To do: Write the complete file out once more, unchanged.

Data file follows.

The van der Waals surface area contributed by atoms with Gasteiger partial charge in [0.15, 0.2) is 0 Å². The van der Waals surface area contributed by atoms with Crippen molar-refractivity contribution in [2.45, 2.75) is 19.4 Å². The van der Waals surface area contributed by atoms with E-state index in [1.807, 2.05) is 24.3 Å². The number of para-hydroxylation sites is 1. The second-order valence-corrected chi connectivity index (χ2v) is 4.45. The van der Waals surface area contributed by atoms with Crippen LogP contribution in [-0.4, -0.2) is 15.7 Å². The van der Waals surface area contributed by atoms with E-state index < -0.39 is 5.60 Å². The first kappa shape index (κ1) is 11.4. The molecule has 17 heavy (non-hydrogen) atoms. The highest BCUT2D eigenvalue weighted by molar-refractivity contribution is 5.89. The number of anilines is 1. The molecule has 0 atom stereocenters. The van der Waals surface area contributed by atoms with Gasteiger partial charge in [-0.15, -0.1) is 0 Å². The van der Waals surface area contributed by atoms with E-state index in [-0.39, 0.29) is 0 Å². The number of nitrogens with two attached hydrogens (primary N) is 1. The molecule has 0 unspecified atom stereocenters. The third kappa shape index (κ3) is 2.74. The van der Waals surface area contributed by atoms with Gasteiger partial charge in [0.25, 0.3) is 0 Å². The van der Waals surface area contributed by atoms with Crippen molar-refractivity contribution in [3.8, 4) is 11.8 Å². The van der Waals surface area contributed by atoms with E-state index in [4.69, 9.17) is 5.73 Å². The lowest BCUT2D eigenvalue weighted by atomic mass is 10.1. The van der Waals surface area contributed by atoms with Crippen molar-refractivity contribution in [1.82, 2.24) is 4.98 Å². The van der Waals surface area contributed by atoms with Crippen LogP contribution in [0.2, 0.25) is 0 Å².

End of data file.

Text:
The van der Waals surface area contributed by atoms with Gasteiger partial charge in [0.15, 0.2) is 0 Å². The van der Waals surface area contributed by atoms with Crippen molar-refractivity contribution in [2.45, 2.75) is 19.4 Å². The van der Waals surface area contributed by atoms with E-state index in [1.807, 2.05) is 24.3 Å². The number of para-hydroxylation sites is 1. The second-order valence-corrected chi connectivity index (χ2v) is 4.45. The van der Waals surface area contributed by atoms with Crippen LogP contribution in [-0.4, -0.2) is 15.7 Å². The van der Waals surface area contributed by atoms with E-state index < -0.39 is 5.60 Å². The first kappa shape index (κ1) is 11.4. The molecule has 17 heavy (non-hydrogen) atoms. The highest BCUT2D eigenvalue weighted by molar-refractivity contribution is 5.89. The number of anilines is 1. The molecule has 0 atom stereocenters. The van der Waals surface area contributed by atoms with Gasteiger partial charge in [-0.15, -0.1) is 0 Å². The van der Waals surface area contributed by atoms with E-state index in [-0.39, 0.29) is 0 Å². The number of nitrogens with two attached hydrogens (primary N) is 1. The molecule has 0 unspecified atom stereocenters. The third kappa shape index (κ3) is 2.74. The van der Waals surface area contributed by atoms with Gasteiger partial charge in [0.25, 0.3) is 0 Å². The van der Waals surface area contributed by atoms with Crippen molar-refractivity contribution in [3.8, 4) is 11.8 Å². The van der Waals surface area contributed by atoms with E-state index in [4.69, 9.17) is 5.73 Å². The lowest BCUT2D eigenvalue weighted by atomic mass is 10.1. The van der Waals surface area contributed by atoms with Crippen molar-refractivity contribution in [1.82, 2.24) is 4.98 Å². The van der Waals surface area contributed by atoms with Crippen LogP contribution in [0.2, 0.25) is 0 Å².